Gums have blossoms too

Red flowering gum blossom, “Wild fire”

I thought it was time to show that Gums can have gorgeous flowers as well as interesting bark. Not all gums have dramatic flowers. The one in my garden doesn’t, for example – as is clear from its name: Eucalyptus pauciflora! But some gums, like this hybrid of the Eucalyptus maculata (obviously!) do.

Gum blossoms have a very special place in Australian literature, through the work of author-illustrator, May Gibbs. Her most famous book is Snugglepot and Cuddlepie (1918). However, she produced her first Gumnut booklets in 1916, and through them created the characters she soon after became famous for, including her Gumnut Babies and Gumblossom Babies.

There was a strong conservation message behind her books. On the first page of Snugglepot and Cuddlepie is:

Humans please be kind to all Bush Creatures and don’t pull flowers up by the roots.

And that’s about all I’ll say about May Gibbs … she’s an Australian icon but in fact she was not part of my childhood. I read very few of the traditional anthropomorphic (can plants be anthropomorphic?) children’s books when I was growing up. I much preferred reality to fantasy, then, and pretty much now too.  So, I’ll just share this image that grabbed my attention on a trip to the coast earlier this year – and suggest that it’s no surprise really that such beautiful things inspired writers like Gibbs.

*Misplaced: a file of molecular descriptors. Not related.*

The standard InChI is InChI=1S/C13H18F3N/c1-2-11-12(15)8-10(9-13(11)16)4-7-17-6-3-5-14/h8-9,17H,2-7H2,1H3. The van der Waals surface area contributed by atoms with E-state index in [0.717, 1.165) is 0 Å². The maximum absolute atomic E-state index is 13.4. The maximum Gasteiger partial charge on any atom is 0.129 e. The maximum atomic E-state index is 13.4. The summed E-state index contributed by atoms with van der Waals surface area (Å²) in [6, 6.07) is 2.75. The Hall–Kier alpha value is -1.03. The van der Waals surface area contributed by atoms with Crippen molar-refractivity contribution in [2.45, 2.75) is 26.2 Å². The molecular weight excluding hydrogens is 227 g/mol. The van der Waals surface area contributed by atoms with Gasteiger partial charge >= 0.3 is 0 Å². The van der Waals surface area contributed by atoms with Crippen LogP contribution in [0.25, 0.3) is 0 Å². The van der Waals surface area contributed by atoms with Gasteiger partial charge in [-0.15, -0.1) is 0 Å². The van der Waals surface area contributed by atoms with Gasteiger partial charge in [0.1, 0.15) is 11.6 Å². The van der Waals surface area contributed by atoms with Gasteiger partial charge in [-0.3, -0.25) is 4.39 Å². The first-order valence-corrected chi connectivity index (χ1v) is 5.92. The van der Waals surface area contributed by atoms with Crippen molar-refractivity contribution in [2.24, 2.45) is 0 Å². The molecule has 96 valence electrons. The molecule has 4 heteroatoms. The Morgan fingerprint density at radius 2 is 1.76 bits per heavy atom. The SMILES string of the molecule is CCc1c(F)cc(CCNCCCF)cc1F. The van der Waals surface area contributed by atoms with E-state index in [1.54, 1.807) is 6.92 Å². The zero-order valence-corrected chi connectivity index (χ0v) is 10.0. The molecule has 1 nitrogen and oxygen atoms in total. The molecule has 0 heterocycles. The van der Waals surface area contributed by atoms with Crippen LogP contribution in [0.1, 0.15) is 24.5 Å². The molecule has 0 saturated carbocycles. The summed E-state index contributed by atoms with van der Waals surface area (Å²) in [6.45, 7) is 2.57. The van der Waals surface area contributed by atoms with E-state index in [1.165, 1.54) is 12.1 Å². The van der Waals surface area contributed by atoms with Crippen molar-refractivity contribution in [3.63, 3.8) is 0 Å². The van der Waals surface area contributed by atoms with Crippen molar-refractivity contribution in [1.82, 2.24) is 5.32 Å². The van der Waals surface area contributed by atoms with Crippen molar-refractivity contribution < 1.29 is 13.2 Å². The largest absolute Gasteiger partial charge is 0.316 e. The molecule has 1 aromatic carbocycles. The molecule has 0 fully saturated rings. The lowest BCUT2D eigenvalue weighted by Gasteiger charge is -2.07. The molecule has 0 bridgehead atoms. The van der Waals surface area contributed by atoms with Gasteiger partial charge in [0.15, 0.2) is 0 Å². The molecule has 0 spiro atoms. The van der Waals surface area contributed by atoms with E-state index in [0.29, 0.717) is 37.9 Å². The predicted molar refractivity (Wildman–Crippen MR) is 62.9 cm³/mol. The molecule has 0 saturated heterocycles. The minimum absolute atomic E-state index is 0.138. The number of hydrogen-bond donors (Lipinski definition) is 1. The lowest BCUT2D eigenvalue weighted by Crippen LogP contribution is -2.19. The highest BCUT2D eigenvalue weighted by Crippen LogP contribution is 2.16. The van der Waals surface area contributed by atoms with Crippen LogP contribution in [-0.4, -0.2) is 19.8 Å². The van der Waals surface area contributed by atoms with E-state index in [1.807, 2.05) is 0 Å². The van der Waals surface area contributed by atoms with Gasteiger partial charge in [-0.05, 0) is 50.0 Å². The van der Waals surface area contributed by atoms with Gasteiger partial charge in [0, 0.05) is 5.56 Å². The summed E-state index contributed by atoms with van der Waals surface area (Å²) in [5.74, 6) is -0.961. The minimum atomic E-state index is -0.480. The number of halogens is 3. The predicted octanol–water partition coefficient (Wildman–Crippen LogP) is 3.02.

(This was an experiment posting directly from flickr, but I don’t think I’ll do it that way again)

16 thoughts on “Gums have blossoms too

  1. Don’t worry; I read enough May Gibbs for the both of us. I even refer to that new skirt from Paris as my Ragged Blossom skirt 🙂 Perhaps you should have worked harder to steer your child away from fantasy books?

  2. Lovely photo of gum blossoms. Did you take it Sue??
    I have noted that often gums that grow in other countries, California (almost a country!) and Peru, being 2 examples, often look more splendid than those in Australia. However they don’t often grow as old, as they are harvested for timber…

  3. What an absolutely gorgeous blossom Sue!

    My Dad gave me a lovely little figurine of the Gumnut babes and a beautiful two volume book of May Gibbs’ work.

    As a child I adored the whole anthropomorphic book thing, but growing up in New Guinea didn’t provide a lot of book opportunities so I only met Gibbs’ work as an adult.

  4. Kate: Thanks for commenting! Yes, it was on the Prince’s Highway in Mogo. I wasn’t the only one photographing it! I was happy with what I got out of my little camera. We saw some beautiful red flowering gums in California. We also saw some terribly pruned gums there too! Who prunes gums?

    Steph: That figurine sounds lovely. I think I was an odd child when it came to reading! Fantasy is good for you I reckon!

    • Thanks Stefanie. I suddenly thought that that could be the case because the focus often is on the bark. My gum produces small white flowers that don’t really stand out but a few do produce gorgeous bright blossoms.